- Rommie Gabriel/Balance of Judgement, Pax Magelanic and various other warship AIs/Avatars from Gene Roddenberry's Andromeda (2001-2005)
- Frax from Power Rangers: Time Force
- Alpha 7 from Power Rangers: Wild Force
- XR(eXperimental Ranger) , the indestructible, self healing sidekick robot in Buzz Lightyear of Star Command (also XL, the proto-version of XR)
- Ant Drones, Flying Termites, Beetle Drones and various other robots from the Samurai Jack series
- Chii, the Persocom in the Japanese anime series Chobits (2002)
- Cybernetic Ghost of Christmas Past from the Future from Aqua Teen Hunger Force
- D.A.V.E. from The Batman
- Zurg's robots from Buzz Lightyear of Star Command
- Robot Jones from Whatever Happened to Robot Jones? (2002)
- The Tachikoma spider tanks from Ghost in the Shell: Stand Alone Complex
- Thundercleese from The Brak Show (2001–2003)
- GIR and the Robo-Parents from Invader Zim (2001)
- "Jenny" XJ-9 Wakeman and her sisters from My Life as a Teenage Robot (2003)
- R. Dorothy Wayneright in The Big O (2003)
- The Mobile Doll systems onboard Virgos and other mobile suits in Mobile Suit Gundam Wing.
- C.A.R.R from Stroker and Hoop
- Constable Biggles from Teenage Mutant Ninja Turtles: Fast Forward
- Cyclobots from Power Rangers: Time Force
- Cylons from Battlestar Galactica
- G.U.A.R.D.O. from The Venture Bros.
- H.E.L.P.eR., a robot developed by Jonas Venture, Sr., in The Venture Bros.
- The Interrodroids from The Middleman
- Jack Spicer's army of Jack-bots, including robots of himself and other people in Xiaolin Showdown.
- Karaibots from Teenage Mutant Ninja Turtles
- Krybots from Power Rangers: S.P.D.
- Mahoro, the protagonist of Mahoromatic.
- The Mechadrones from Ben 10
- Goddard, Jimmy Neutron's robot pet dog.
- Bill Cosby from South Park
- Mecha-Streisand from South Park
- Megas from Megas XLR
- NOS-4-A2 a robotic vampire from Buzz Lightyear of Star Command
- R.I.C. 2.0, Robotic Interactive Canine who transforms itself into a Canine Cannon from Power Rangers: S.P.D.
- S.O.P.H.I.E., Series One Processor Hyper Intelligent Encriptor who is kidnapped and used for her programming from Power Rangers: S.P.D.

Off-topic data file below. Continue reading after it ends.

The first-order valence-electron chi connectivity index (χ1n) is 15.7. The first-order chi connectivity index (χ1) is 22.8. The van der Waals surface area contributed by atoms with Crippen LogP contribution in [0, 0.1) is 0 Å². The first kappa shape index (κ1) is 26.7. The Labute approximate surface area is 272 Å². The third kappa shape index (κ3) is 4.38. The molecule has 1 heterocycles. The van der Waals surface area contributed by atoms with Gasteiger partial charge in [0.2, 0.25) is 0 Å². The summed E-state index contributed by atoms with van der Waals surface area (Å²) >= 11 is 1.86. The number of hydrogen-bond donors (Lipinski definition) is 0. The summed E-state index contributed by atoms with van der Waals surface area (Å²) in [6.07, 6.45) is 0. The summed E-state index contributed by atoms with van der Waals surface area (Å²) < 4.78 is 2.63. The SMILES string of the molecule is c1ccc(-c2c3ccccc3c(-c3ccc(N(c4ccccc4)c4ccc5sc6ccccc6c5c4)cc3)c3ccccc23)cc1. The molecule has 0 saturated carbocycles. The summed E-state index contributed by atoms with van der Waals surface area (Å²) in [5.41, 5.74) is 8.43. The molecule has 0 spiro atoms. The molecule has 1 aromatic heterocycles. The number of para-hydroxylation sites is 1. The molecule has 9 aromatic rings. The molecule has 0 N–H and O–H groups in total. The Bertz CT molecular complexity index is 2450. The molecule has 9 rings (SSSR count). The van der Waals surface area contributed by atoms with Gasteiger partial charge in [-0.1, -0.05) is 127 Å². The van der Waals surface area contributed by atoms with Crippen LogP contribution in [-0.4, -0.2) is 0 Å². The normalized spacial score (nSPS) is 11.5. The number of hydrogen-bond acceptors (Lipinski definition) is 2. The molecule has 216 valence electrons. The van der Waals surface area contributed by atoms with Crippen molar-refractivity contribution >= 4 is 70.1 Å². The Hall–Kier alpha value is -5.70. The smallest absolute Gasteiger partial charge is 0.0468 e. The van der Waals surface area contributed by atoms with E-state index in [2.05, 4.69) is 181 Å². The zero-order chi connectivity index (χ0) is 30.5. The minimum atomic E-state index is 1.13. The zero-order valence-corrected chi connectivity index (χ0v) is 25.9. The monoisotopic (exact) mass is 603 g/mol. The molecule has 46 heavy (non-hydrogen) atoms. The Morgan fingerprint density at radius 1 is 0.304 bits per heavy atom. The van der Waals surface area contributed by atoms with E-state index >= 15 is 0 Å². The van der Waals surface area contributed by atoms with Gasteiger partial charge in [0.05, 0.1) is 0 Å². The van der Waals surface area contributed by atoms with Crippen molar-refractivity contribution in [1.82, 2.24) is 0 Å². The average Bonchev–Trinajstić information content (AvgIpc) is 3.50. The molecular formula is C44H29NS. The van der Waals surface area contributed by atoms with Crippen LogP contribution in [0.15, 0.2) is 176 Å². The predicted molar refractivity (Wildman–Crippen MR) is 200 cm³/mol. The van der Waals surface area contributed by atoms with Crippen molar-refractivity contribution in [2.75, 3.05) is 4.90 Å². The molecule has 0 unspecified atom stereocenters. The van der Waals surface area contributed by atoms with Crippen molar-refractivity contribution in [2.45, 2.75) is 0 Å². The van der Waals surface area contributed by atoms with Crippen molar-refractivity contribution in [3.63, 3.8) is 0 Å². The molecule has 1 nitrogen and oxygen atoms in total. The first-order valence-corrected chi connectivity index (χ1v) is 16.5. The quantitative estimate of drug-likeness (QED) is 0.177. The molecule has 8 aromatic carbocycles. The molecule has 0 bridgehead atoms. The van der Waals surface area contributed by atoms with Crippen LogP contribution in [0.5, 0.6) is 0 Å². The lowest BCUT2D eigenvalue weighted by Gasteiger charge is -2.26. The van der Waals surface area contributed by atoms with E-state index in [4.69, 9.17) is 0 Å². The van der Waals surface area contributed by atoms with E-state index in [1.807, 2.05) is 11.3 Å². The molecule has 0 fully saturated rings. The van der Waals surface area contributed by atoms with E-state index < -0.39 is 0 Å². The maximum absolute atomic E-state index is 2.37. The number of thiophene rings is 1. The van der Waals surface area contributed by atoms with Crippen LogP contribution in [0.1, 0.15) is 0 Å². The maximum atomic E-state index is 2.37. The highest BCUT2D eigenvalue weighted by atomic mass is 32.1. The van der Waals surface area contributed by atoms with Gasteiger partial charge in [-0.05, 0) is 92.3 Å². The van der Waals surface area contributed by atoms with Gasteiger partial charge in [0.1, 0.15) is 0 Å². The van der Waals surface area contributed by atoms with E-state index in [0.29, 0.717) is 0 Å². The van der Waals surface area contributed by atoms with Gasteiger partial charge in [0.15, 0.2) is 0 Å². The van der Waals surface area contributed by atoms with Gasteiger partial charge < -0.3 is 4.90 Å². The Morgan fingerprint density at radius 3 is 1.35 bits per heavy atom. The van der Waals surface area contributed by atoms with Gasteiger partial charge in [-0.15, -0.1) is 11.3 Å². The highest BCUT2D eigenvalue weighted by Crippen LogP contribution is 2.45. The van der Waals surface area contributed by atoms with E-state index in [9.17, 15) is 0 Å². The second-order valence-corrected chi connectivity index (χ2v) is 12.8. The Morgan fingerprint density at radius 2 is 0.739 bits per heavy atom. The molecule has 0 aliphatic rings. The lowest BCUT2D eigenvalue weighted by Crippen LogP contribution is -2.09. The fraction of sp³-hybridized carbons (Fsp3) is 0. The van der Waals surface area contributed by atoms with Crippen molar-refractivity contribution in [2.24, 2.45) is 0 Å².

- Rabbot from Aqua Teen Hunger Force
- The replicators, seen in multiple seasons of Stargate SG-1.
- T-Bot, from Megas XLR
- TurtleBot, Teenage Mutant Ninja Turtles
- Santa Clone from The Santa Clause 2
- Mr Dent, nanotech enforcer from Codename Eternity
- MEGAS from Megas XLR
- Robert Torkelson, from Albert & Friends.
- X-5 from Atomic Betty
- Anne Droid, Trin-E, Zu-Zana and Davinadroid from the Doctor Who episode Bad Wolf
- S.A.M Weather controling robot from Ben 10
- Satan's Robot, usually in service for Dr. Chaotica but impressionable enough to sometimes work for good, in episodes of Star Trek: Voyager when the holodeck program Captain Proton is run
- Zeta from the TV show, The Zeta Project.
- HMX-17a Ilfa, HMX-17b Milfa, and HMX-17c Shilfa are experimental maid robots from ToHeart2
- Miyu Greer from the anime series My-HiME and My-Otome.
- Briareos is a cyborg from Appleseed Japanese manga
- SILKY(MMF108-41) is egosystem robot from POST GIRL
- Serling from Teenage Mutant Ninja Turtles: Fast Forward
- Viral from Teenage Mutant Ninja Turtles: Fast Forward
- Mackenzie Hartford from Power Rangers: Operation Overdrive
- Gunslinger from Trinity Blood
- Yui, an otaku's android maid from Koharu Biyori
- Robositter, from Aqua Teen Hunger Force
- Woodbot and Rockbot from The Emperor's New School
Comic Books/Graphic novels
- The Mad Thinker's Awesome Android in Fantastic Four and various other Marvel Comics. Would later be featured in She Hulk's 2004 series under the name 'Awesome Andy'.
- "Clickers" from Top 10
- Coheed (the Beast), Cambria (The Knowledge), Jesse (The Inferno), Mayo Deftinwolf, and a number of other IRO-Bot "children", who are genetically altered humans with superhuman powers and robotic qualities, (i.e: can be taken apart and terminated) from the graphic novel series The Amory Wars written by Coheed and Cambria frontman Claudio Sanchez. The characters and plotlines are also incorporated into the band's music.
- Computo created by Brainiac 5
- Doctor Doom's Doombots in Fantastic Four (1961)
- Fugitoid in Teenage Mutant Ninja Turtles
- G.I. Robot, a construct used by the U.S. Marines in World War II, which appeared in Weird War Tales
- Grag and Otho from the pulp magazines Captain Future & Startling Stories
- The Golden Age Human Torch in Marvel Comics, (1938)
- Jeremy Feeple and Professor Steamhead got replaced with badly constructed, unconvincing robot doubles (which eventually exploded) in an early issue of Ninja High School.
- The Living Brain from Spider-Man comics
- Machine Man aka Aaron Stack from Marvel Comics
- The Manhunters in Green Lantern (1959)
- The Metal Men (1962)